This blog post was updated on September 28, 2018.
The Turner Prize was set up in 1984 to celebrate new developments and outstanding contributions in contemporary art. The prize, along with £25,000 cash and an incalculable heap of art world clout is awarded each year to “a British artist under fifty for an outstanding exhibition or other presentation of their work in the twelve months preceding.” Usually stirring up a bit of debate, past winners of the Turner Prize include Damian Hirst, Grayson Perry and Gilbert & George. On show now at Tate Britain until January 6, 2013 are the works by this year’s nominees. The winner will be announced Monday the 3rd of December during a live television broadcast.
Here’s a rundown of this year’s four nominees with a brief description of their work:
Spartacus Chetwynd, Odd Man Out, 2011
Nominated for her solo exhibition at Sadie Coles HQ, London. Combining a broad spectrum of historical and cultural sources, Chetwynd makes paintings, carnivalesque performances and sculptural installations utilising handmade costumes and sets. Chetwynd confuses the boundary between performer and spectator, creating an atmosphere of joyful improvisation.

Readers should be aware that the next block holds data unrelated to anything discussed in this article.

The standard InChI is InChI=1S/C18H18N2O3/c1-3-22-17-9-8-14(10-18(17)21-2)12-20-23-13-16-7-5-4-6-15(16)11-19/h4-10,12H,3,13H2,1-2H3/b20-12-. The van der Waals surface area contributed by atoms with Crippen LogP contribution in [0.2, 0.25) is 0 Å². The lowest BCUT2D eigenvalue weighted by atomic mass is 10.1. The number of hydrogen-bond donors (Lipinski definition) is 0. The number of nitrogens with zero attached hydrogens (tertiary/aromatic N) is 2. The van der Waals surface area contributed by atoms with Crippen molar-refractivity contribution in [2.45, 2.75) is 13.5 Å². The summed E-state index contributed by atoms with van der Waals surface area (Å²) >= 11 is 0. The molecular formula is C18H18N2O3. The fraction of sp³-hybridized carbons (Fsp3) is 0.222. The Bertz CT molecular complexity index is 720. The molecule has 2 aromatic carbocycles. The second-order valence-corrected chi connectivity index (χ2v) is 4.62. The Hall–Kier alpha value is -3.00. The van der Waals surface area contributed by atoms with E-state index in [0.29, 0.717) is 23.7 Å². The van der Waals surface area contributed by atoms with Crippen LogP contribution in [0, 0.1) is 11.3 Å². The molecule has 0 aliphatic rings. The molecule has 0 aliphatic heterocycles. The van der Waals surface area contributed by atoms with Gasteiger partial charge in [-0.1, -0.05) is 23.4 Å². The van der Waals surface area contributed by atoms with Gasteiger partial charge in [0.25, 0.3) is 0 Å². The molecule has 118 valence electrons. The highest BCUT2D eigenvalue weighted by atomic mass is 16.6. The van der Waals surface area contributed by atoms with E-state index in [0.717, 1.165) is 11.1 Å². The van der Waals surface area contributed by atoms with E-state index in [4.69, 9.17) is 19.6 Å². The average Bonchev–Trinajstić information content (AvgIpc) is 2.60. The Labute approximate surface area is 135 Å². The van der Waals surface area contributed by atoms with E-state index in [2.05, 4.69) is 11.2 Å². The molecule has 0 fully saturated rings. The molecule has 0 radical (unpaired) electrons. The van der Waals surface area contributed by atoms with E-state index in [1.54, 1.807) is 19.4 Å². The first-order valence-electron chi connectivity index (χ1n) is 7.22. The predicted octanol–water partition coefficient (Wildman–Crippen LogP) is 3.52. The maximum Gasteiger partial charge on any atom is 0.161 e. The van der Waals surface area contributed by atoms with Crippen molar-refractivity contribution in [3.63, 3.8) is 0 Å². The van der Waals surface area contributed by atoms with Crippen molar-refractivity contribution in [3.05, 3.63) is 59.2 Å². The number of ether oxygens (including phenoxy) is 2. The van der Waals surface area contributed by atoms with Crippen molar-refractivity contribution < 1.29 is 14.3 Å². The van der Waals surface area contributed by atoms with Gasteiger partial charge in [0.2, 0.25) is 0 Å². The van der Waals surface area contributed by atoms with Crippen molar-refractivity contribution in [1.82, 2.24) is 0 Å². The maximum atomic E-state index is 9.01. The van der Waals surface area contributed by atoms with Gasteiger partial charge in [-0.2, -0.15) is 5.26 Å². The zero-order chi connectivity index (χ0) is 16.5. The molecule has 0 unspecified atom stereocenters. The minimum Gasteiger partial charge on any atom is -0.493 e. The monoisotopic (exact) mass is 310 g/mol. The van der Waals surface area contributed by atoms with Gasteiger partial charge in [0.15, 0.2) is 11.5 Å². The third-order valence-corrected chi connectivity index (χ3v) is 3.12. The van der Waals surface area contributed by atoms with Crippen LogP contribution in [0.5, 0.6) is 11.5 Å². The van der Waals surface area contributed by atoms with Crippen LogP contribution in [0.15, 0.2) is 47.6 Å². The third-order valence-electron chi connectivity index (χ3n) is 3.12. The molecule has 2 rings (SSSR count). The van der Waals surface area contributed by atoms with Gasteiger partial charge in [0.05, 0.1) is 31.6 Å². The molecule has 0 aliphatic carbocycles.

Luke Fowler, All Divided Selves, 2011
Nominated for his solo exhibition at Inverleith House, Edinburgh, which showcased his new film exploring the life and work of Scottish psychiatrist, R.D. Laing. Fowler interweaves found footage and new material into accomplished and immersive films that evoke the atmosphere of a particular era, revealing how the relationship between individuals and society changes through time.
Paul Noble, Volume 3, 2006–7
Nominated for his solo exhibition at Gagosian Gallery, London, which brought together the painstakingly detailed and engrossing drawings of the fictional metropolis Nobson Newtown. Undercutting the precise, technical drawing is a dark satirical narrative which unfolds in the micro-cosmos of these monumental works.
Elizabeth Price, still from The Woolworths Choir of 1979 2012
Nominated for her solo exhibition at BALTIC, Centre for Contemporary Art, Gateshead, in which she presented a trilogy of video installations. Price reanimates existing archives of imagery, texts and music to explore our complex relationship to objects and consumer culture. Her carefully sequenced films guide us through immersive virtual spaces, derived from the cultural debris of the material world.
Tate Britain is home to the national collection of British art from 1500 to the present day and international modern and contemporary art. It’s located at Millbank, London SW1P 4RG. The nearest London Underground station is Pimlico.
Find out more about Tate and the Turner Prize at tate.org.uk.
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Photo: Chris Osburn